NEW YORK (WCBS 880) -- "Shark Tank" investor Kevin O'Leary stressed business owners need to adapt to what he believes are permanent changes to consumer behavior as a result of the COVID-19 pandemic.
On the WCBS Virtual Business Breakfast, presented by The First National Bank of Long Island, the self-made multi-millionaire entrepreneur made several recommendations of digital tools, sharing actionable advice for business recovery with host Joe Connolly. Mr. Wonderful also revealed what some of his companies have found success doing despite the economic turmoil.
1. MAKE THE "GREAT DIGITAL PIVOT"
O'Leary divulged that only 36 of the 56 companies he had been invested in across "almost every sector" nationwide are still in business a year into the pandemic.
"They did the great digital pivot and that involves figuring out how to set up a platform - most of them use Shopify not Amazon, number one - to change their websites to be far more interesting and engaging," he told Connolly.
Shopify allows businesses to create their own e-commerce website using the platform whereas Amazon is the consumer-facing website for companies' online marketplace.
"They went to 4K photography, 1080p video, they told stories about their products, they had other customers talk about testimonials and how they were using them, so they really engaged people for the first time in ways they've never done before because they were forced to - everybody was working remotely," O'Leary said.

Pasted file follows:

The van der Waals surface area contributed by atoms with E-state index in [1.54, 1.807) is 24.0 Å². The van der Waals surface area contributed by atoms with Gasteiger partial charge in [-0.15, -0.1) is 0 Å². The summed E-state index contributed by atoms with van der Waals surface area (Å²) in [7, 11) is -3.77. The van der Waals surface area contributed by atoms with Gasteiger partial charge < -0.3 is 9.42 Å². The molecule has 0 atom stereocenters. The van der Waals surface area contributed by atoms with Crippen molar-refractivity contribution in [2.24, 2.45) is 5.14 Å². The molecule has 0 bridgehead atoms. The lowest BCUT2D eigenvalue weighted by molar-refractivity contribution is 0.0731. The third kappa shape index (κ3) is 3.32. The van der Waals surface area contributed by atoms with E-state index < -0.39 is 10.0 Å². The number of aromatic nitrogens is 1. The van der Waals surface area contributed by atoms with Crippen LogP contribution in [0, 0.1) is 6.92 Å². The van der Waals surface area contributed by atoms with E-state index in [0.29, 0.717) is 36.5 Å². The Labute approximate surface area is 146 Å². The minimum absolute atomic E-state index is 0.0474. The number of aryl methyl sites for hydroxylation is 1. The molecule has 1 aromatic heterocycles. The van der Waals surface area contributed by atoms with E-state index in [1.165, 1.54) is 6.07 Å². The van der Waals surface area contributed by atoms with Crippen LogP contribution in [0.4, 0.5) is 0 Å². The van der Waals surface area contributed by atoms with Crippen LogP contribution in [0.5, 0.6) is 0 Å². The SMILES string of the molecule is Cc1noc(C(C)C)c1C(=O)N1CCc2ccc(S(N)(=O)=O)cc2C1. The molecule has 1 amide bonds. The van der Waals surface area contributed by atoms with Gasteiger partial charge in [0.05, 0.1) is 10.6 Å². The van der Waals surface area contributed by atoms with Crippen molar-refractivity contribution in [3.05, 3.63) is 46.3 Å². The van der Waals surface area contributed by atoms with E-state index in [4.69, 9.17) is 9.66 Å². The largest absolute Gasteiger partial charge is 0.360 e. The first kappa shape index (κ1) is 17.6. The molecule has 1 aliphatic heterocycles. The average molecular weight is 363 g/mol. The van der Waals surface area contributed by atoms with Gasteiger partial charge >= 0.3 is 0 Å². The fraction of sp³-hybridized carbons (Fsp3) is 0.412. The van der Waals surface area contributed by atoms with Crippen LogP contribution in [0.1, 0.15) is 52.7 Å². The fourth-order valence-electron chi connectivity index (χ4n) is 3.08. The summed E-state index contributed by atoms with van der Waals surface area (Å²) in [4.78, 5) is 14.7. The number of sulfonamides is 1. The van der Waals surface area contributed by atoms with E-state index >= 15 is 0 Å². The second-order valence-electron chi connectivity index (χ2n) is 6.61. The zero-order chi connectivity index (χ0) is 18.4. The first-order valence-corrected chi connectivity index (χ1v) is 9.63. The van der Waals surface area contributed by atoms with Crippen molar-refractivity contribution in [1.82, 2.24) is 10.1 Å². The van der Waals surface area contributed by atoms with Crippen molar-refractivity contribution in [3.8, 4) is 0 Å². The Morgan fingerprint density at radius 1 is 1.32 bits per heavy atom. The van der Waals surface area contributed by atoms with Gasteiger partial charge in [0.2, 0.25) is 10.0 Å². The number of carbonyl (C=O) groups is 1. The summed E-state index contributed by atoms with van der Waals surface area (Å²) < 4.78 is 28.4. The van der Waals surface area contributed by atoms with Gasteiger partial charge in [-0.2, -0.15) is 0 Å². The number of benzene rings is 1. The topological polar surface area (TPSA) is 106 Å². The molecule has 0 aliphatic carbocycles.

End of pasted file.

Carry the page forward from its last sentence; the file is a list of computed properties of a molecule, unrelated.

He also shared the trick to monetizing digital content on the WCBS Virtual Business Breakfast. More on that later in Mr. Wonderful's 3rd step to growing again.
2. PUT YOUR CUSTOMER FIRST
O'Leary said the best way to sell is to "promise customer support and deliver on it."
He told Connolly his frequent advice to young entrepreneurs is that the customer is always number one, and if you treat them like that, you can have a very profitable business.
"The differentiating factor in selling is customer service," O'Leary said, adding, "You can actually sell the same product for a higher price if you're in the top quartile of customer service for it."
The software tycoon invoked Apple as a prime example.
"When you buy a laptop from them, you're paying 50 percent more than the exact same machine's function on a Windows-based product or a brand you may not know, but because Apple makes you pay for customer support and you respect it and you want it, you pay a crazy amount more," he said.
3. REDUCE YOUR CUSTOMER ACQUISITION COSTS
WCBS Business Producer Neil A. Carousso posed the number one question WCBS 880 listeners had for O'Leary, which was "How do you monetize digital content?"
Mr. Wonderful responded the only metric for monetizing digital content is whether it can reduce customer acquisition costs for one's product or service.
"Basically, what you're trying to do when you make new digital content is to tell a story about your product, show it in its best light, try and get testimonials from other users who are using it and why they use it, and try and acquire customers at the lowest cost you can," the Shark explained.
"Remember, long-term outcome is basically customer acquisition costs have to be less than lifetime value of the customer acquired. Otherwise, you go out of business," O'Leary added.
He produces a plethora of content for the companies he's invested in and shows behind-the-scenes of commercial shoots, media appearances, and his daily life on his YouTube channel, which includes afternoon bike rides along Miami Beach, playing the guitar, cooking in his "Chef Wonderful" videos and enjoying O'Leary Fine Wines with his wife Linda.
A bonus step for growing your business again, O’Leary acknowledges, is a healthy work-life balance.
"I don't work 9 to 5, obviously, and I try and find life balance in doing the things I love to do while I'm working,” said Mr. Wonderful. "I work seven days a week, but I don't work every hour."